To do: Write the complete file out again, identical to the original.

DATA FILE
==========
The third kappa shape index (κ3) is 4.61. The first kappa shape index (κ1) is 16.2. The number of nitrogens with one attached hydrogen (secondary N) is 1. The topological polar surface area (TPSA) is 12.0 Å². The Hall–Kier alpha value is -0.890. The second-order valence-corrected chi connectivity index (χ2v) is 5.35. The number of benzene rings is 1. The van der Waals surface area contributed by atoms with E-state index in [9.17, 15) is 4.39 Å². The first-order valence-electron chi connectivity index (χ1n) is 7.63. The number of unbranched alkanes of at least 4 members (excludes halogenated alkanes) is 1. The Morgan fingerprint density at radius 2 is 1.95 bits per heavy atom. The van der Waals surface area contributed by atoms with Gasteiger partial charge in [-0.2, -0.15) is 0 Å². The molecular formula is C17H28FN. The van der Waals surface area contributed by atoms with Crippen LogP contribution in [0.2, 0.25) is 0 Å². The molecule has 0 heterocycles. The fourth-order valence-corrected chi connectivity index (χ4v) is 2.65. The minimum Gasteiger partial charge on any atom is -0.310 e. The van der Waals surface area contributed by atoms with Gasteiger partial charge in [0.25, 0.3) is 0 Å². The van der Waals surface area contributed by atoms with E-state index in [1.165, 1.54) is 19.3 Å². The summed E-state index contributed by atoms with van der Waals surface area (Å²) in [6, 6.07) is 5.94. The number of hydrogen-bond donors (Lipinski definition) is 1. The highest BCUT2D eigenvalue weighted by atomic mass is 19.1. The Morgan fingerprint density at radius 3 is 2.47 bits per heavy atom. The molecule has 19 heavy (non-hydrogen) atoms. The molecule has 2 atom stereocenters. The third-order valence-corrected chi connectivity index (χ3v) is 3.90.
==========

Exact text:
The third kappa shape index (κ3) is 4.61. The first kappa shape index (κ1) is 16.2. The number of nitrogens with one attached hydrogen (secondary N) is 1. The topological polar surface area (TPSA) is 12.0 Å². The Hall–Kier alpha value is -0.890. The second-order valence-corrected chi connectivity index (χ2v) is 5.35. The number of benzene rings is 1. The van der Waals surface area contributed by atoms with E-state index in [9.17, 15) is 4.39 Å². The first-order valence-electron chi connectivity index (χ1n) is 7.63. The number of unbranched alkanes of at least 4 members (excludes halogenated alkanes) is 1. The Morgan fingerprint density at radius 2 is 1.95 bits per heavy atom. The van der Waals surface area contributed by atoms with Gasteiger partial charge in [-0.2, -0.15) is 0 Å². The molecular formula is C17H28FN. The van der Waals surface area contributed by atoms with Crippen LogP contribution in [0.2, 0.25) is 0 Å². The molecule has 0 heterocycles. The fourth-order valence-corrected chi connectivity index (χ4v) is 2.65. The minimum Gasteiger partial charge on any atom is -0.310 e. The van der Waals surface area contributed by atoms with Gasteiger partial charge in [0.25, 0.3) is 0 Å². The van der Waals surface area contributed by atoms with E-state index in [1.165, 1.54) is 19.3 Å². The summed E-state index contributed by atoms with van der Waals surface area (Å²) in [6, 6.07) is 5.94. The number of hydrogen-bond donors (Lipinski definition) is 1. The highest BCUT2D eigenvalue weighted by atomic mass is 19.1. The Morgan fingerprint density at radius 3 is 2.47 bits per heavy atom. The molecule has 19 heavy (non-hydrogen) atoms. The molecule has 2 atom stereocenters. The third-order valence-corrected chi connectivity index (χ3v) is 3.90.